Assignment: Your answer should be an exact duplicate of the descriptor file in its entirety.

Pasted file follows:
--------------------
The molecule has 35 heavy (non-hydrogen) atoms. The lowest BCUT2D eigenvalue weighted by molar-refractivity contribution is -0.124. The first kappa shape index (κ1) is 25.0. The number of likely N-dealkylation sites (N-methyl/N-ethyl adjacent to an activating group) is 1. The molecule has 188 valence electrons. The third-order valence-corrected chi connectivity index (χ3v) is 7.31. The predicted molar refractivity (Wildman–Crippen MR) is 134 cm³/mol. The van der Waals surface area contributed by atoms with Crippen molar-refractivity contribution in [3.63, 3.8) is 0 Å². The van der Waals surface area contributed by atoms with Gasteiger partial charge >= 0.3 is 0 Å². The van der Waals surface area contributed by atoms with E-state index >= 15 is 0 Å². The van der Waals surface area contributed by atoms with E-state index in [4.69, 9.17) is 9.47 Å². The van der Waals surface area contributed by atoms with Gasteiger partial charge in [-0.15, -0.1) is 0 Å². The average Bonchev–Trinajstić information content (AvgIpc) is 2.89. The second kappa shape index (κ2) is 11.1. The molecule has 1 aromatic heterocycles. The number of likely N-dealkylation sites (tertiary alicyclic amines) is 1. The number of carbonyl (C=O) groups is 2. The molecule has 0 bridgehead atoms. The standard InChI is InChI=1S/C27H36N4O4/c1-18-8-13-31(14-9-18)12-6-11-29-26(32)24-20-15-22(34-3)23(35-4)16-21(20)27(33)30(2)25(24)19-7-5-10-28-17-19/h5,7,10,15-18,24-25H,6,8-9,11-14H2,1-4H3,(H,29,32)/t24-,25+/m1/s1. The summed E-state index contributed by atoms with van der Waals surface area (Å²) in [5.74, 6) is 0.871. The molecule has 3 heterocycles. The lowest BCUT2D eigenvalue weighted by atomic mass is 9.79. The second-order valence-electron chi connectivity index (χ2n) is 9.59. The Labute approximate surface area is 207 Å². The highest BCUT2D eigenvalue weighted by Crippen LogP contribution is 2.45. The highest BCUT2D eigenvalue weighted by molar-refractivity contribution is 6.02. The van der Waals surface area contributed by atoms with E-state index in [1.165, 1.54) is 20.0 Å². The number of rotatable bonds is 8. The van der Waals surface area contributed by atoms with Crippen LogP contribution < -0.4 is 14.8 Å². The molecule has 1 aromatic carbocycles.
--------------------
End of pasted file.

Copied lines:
The molecule has 35 heavy (non-hydrogen) atoms. The lowest BCUT2D eigenvalue weighted by molar-refractivity contribution is -0.124. The first kappa shape index (κ1) is 25.0. The number of likely N-dealkylation sites (N-methyl/N-ethyl adjacent to an activating group) is 1. The molecule has 188 valence electrons. The third-order valence-corrected chi connectivity index (χ3v) is 7.31. The predicted molar refractivity (Wildman–Crippen MR) is 134 cm³/mol. The van der Waals surface area contributed by atoms with Crippen molar-refractivity contribution in [3.63, 3.8) is 0 Å². The van der Waals surface area contributed by atoms with Gasteiger partial charge >= 0.3 is 0 Å². The van der Waals surface area contributed by atoms with E-state index >= 15 is 0 Å². The van der Waals surface area contributed by atoms with E-state index in [4.69, 9.17) is 9.47 Å². The van der Waals surface area contributed by atoms with Gasteiger partial charge in [-0.15, -0.1) is 0 Å². The average Bonchev–Trinajstić information content (AvgIpc) is 2.89. The second kappa shape index (κ2) is 11.1. The molecule has 1 aromatic heterocycles. The number of likely N-dealkylation sites (tertiary alicyclic amines) is 1. The number of carbonyl (C=O) groups is 2. The molecule has 0 bridgehead atoms. The standard InChI is InChI=1S/C27H36N4O4/c1-18-8-13-31(14-9-18)12-6-11-29-26(32)24-20-15-22(34-3)23(35-4)16-21(20)27(33)30(2)25(24)19-7-5-10-28-17-19/h5,7,10,15-18,24-25H,6,8-9,11-14H2,1-4H3,(H,29,32)/t24-,25+/m1/s1. The summed E-state index contributed by atoms with van der Waals surface area (Å²) in [5.74, 6) is 0.871. The molecule has 3 heterocycles. The lowest BCUT2D eigenvalue weighted by atomic mass is 9.79. The second-order valence-electron chi connectivity index (χ2n) is 9.59. The Labute approximate surface area is 207 Å². The highest BCUT2D eigenvalue weighted by Crippen LogP contribution is 2.45. The highest BCUT2D eigenvalue weighted by molar-refractivity contribution is 6.02. The van der Waals surface area contributed by atoms with E-state index in [1.165, 1.54) is 20.0 Å². The number of rotatable bonds is 8. The van der Waals surface area contributed by atoms with Crippen LogP contribution < -0.4 is 14.8 Å². The molecule has 1 aromatic carbocycles.